Psychotic illnesses show variable responses to treatment. Determining the neurobiology underlying this is important for precision medicine and the development of better treatments. It has been proposed that dopaminergic differences underlie variation in response, with striatal dopamine synthesis capacity (DSC) elevated in responders and unaltered in non-responders. We therefore aimed to test this in a prospective cohort, with a nested case-control comparison. 40 volunteers (26 patients with first-episode psychosis and 14 controls) received an 18F-DOPA Positron Emission Tomography scan to measure DSC (Kicer) prior to antipsychotic treatment. Clinical assessments (Positive and Negative Syndrome Scale, PANSS, and Global Assessment of Functioning, GAF) occurred at baseline and following antipsychotic treatment for a minimum of 4 weeks. Response was defined using improvement in PANSS Total score of >50%. Patients were followed up for at least 6 months, and remission criteria applied. There was a significant effect of group on Kicer in associative striatum (F(2, 37) = 7.9, p = 0.001). Kicer was significantly higher in responders compared with non-responders (Cohen’s d = 1.55, p = 0.01) and controls (Cohen’s d = 1.31, p = 0.02). Kicer showed significant positive correlations with improvements in PANSS-positive (r = 0.64, p < 0.01), PANSS negative (rho = 0.51, p = 0.01), and PANSS total (rho = 0.63, p < 0.01) ratings and a negative relationship with change in GAF (r = −0.55, p < 0.01). Clinical response is related to baseline striatal dopaminergic function. Differences in dopaminergic function between responders and non-responders are present at first episode of psychosis, consistent with dopaminergic and non-dopaminergic sub-types in psychosis, and potentially indicating a neurochemical basis to stratify psychosis.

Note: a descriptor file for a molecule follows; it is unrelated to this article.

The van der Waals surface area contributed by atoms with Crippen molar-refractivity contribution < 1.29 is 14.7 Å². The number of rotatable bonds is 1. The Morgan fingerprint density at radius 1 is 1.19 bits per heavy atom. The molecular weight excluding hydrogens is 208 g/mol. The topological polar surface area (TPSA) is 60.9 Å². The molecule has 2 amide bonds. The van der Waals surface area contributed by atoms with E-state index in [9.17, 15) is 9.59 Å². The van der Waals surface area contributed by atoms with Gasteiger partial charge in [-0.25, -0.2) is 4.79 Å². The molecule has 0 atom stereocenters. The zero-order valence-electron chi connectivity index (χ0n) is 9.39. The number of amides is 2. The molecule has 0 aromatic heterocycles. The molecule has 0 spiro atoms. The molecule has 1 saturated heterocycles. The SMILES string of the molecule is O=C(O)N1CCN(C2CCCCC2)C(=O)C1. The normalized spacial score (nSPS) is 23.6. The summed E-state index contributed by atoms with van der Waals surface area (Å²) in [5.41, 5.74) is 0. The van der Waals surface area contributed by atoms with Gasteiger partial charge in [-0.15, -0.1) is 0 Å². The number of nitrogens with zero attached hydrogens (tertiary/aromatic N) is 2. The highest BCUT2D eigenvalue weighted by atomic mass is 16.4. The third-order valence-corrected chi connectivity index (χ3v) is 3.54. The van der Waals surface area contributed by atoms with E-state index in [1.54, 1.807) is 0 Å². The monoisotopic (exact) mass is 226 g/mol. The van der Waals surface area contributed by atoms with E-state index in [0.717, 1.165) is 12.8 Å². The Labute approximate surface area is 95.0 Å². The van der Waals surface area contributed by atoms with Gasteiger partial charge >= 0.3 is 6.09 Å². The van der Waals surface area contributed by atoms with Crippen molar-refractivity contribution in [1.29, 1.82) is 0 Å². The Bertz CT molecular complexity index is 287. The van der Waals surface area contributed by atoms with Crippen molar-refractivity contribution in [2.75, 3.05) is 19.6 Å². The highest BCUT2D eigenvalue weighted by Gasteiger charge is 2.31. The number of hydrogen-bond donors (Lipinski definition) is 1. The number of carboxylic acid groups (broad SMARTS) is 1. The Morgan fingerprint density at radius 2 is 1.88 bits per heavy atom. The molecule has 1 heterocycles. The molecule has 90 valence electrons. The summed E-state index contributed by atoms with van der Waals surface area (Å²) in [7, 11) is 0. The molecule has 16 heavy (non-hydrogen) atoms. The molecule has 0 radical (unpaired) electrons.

A significant proportion of people with schizophrenia and other psychotic disorders show poor response to antipsychotic treatment from illness onset [1, 2]. Poor therapeutic response is associated with worse functional outcomes, higher healthcare costs, and increased suicide risk . Understanding the neurobiological basis of treatment response is fundamental to developing better pharmacological treatments. A meta-analysis of more than twenty molecular imaging studies showed both striatal dopamine synthesis capacity (DSC) and release are elevated in schizophrenia .This findings has also been seen in first-episode patients with affective, as well as schizophreniform psychoses [5,6,7]. Striatal DSC is also elevated in people at clinical high risk for psychosis [8, 9], and is specific to the later development of psychosis [8, 10], progressively increasing over the prodromal period , suggesting it is linked to development of psychosis. However, it has been proposed that there are at least two neurobiological sub-types underlying psychosis; a dopaminergic sub-type that shows good response to dopamine receptor antagonists, and a non-dopaminergic sub-type that shows poor response to dopamine receptor blockade . Supporting this, cross-sectional imaging studies in chronic patients have found that patients with treatment-resistant schizophrenia do not show elevated striatal dopamine synthesis capacity relative to controls [12, 13]. Moreover, a post-mortem study of striatal levels of tyrosine hydroxylase, an enzyme involved in dopamine synthesis, found elevated levels in responders and no elevation in treatment non-responders . Another study measured synaptic dopamine through indexing change in striatal dopamine D2/3 receptor radiotracer binding following pharmacological dopamine depletion in schizophrenia. It found the magnitude of alteration in radiotracer binding at baseline directly correlated with reduction in positive symptoms following antipsychotic treatment, indicating patients with lower synaptic dopamine levels show a poorer response to antipsychotics . These studies suggest striatal DSC and baseline synaptic dopamine are linked to antipsychotic response.